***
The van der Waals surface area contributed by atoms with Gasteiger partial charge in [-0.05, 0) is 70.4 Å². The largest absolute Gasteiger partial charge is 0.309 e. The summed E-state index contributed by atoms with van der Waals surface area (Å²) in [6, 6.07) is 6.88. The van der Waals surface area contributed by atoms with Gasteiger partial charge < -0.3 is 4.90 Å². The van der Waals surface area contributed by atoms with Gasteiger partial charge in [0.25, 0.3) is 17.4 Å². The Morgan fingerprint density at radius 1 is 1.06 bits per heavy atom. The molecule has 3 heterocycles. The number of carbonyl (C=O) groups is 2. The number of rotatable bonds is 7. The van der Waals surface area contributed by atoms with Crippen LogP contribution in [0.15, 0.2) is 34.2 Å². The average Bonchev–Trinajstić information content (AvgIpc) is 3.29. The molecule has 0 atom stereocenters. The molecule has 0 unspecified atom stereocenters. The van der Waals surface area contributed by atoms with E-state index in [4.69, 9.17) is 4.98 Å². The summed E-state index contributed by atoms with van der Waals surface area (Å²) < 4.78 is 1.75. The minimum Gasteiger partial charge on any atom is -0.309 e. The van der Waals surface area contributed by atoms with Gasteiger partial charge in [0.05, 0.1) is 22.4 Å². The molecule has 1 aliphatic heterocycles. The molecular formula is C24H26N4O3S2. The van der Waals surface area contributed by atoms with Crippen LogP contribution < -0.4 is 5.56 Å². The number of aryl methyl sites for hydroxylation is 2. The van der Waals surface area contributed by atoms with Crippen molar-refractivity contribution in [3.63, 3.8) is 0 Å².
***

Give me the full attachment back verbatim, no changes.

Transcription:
The van der Waals surface area contributed by atoms with Gasteiger partial charge in [-0.05, 0) is 70.4 Å². The largest absolute Gasteiger partial charge is 0.309 e. The summed E-state index contributed by atoms with van der Waals surface area (Å²) in [6, 6.07) is 6.88. The van der Waals surface area contributed by atoms with Gasteiger partial charge < -0.3 is 4.90 Å². The van der Waals surface area contributed by atoms with Gasteiger partial charge in [0.25, 0.3) is 17.4 Å². The Morgan fingerprint density at radius 1 is 1.06 bits per heavy atom. The molecule has 3 heterocycles. The number of carbonyl (C=O) groups is 2. The number of rotatable bonds is 7. The van der Waals surface area contributed by atoms with Crippen LogP contribution in [0.15, 0.2) is 34.2 Å². The average Bonchev–Trinajstić information content (AvgIpc) is 3.29. The molecule has 0 atom stereocenters. The molecule has 0 unspecified atom stereocenters. The van der Waals surface area contributed by atoms with E-state index in [4.69, 9.17) is 4.98 Å². The summed E-state index contributed by atoms with van der Waals surface area (Å²) < 4.78 is 1.75. The minimum Gasteiger partial charge on any atom is -0.309 e. The van der Waals surface area contributed by atoms with Gasteiger partial charge in [0.05, 0.1) is 22.4 Å². The molecule has 1 aliphatic heterocycles. The molecular formula is C24H26N4O3S2. The van der Waals surface area contributed by atoms with Crippen LogP contribution < -0.4 is 5.56 Å². The number of aryl methyl sites for hydroxylation is 2. The van der Waals surface area contributed by atoms with Crippen molar-refractivity contribution in [3.63, 3.8) is 0 Å².